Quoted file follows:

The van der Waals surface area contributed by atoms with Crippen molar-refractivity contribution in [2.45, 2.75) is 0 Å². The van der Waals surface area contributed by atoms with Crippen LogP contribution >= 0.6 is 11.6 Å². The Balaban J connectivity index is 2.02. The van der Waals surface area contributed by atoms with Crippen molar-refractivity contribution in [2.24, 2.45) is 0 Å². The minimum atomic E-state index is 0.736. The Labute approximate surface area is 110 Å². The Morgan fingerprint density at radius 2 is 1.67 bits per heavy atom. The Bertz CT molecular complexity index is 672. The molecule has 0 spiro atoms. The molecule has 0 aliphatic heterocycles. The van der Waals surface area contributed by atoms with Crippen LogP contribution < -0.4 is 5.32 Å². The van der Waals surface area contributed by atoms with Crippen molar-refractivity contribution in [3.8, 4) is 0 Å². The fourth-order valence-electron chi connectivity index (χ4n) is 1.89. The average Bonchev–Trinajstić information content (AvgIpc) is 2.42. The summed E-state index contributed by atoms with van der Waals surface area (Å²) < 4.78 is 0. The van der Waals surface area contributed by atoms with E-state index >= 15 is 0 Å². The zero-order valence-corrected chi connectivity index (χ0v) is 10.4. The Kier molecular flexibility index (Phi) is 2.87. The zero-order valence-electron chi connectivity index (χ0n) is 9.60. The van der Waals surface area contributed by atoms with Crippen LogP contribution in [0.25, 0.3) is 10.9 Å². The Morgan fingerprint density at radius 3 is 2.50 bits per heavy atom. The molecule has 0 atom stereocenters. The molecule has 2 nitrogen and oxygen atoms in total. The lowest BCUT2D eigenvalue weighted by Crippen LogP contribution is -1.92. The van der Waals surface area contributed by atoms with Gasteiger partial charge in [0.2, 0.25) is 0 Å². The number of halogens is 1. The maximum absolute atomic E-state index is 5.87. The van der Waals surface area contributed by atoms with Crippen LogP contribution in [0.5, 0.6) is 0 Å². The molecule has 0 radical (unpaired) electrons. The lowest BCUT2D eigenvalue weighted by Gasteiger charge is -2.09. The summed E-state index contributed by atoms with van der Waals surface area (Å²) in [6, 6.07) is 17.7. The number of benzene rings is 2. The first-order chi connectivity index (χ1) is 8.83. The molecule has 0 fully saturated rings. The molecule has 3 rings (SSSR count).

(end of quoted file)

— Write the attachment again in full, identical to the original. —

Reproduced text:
The van der Waals surface area contributed by atoms with Crippen molar-refractivity contribution in [2.45, 2.75) is 0 Å². The van der Waals surface area contributed by atoms with Crippen LogP contribution >= 0.6 is 11.6 Å². The Balaban J connectivity index is 2.02. The van der Waals surface area contributed by atoms with Crippen molar-refractivity contribution in [2.24, 2.45) is 0 Å². The minimum atomic E-state index is 0.736. The Labute approximate surface area is 110 Å². The Morgan fingerprint density at radius 2 is 1.67 bits per heavy atom. The Bertz CT molecular complexity index is 672. The molecule has 0 spiro atoms. The molecule has 0 aliphatic heterocycles. The van der Waals surface area contributed by atoms with Crippen LogP contribution < -0.4 is 5.32 Å². The van der Waals surface area contributed by atoms with Crippen molar-refractivity contribution in [3.8, 4) is 0 Å². The fourth-order valence-electron chi connectivity index (χ4n) is 1.89. The average Bonchev–Trinajstić information content (AvgIpc) is 2.42. The summed E-state index contributed by atoms with van der Waals surface area (Å²) < 4.78 is 0. The van der Waals surface area contributed by atoms with E-state index >= 15 is 0 Å². The zero-order valence-corrected chi connectivity index (χ0v) is 10.4. The Kier molecular flexibility index (Phi) is 2.87. The zero-order valence-electron chi connectivity index (χ0n) is 9.60. The van der Waals surface area contributed by atoms with Crippen LogP contribution in [0.25, 0.3) is 10.9 Å². The Morgan fingerprint density at radius 3 is 2.50 bits per heavy atom. The molecule has 0 atom stereocenters. The molecule has 2 nitrogen and oxygen atoms in total. The lowest BCUT2D eigenvalue weighted by Crippen LogP contribution is -1.92. The van der Waals surface area contributed by atoms with Gasteiger partial charge in [0.2, 0.25) is 0 Å². The number of halogens is 1. The maximum absolute atomic E-state index is 5.87. The van der Waals surface area contributed by atoms with Crippen LogP contribution in [0.5, 0.6) is 0 Å². The molecule has 0 radical (unpaired) electrons. The lowest BCUT2D eigenvalue weighted by Gasteiger charge is -2.09. The summed E-state index contributed by atoms with van der Waals surface area (Å²) in [6, 6.07) is 17.7. The number of benzene rings is 2. The first-order chi connectivity index (χ1) is 8.83. The molecule has 0 fully saturated rings. The molecule has 3 rings (SSSR count).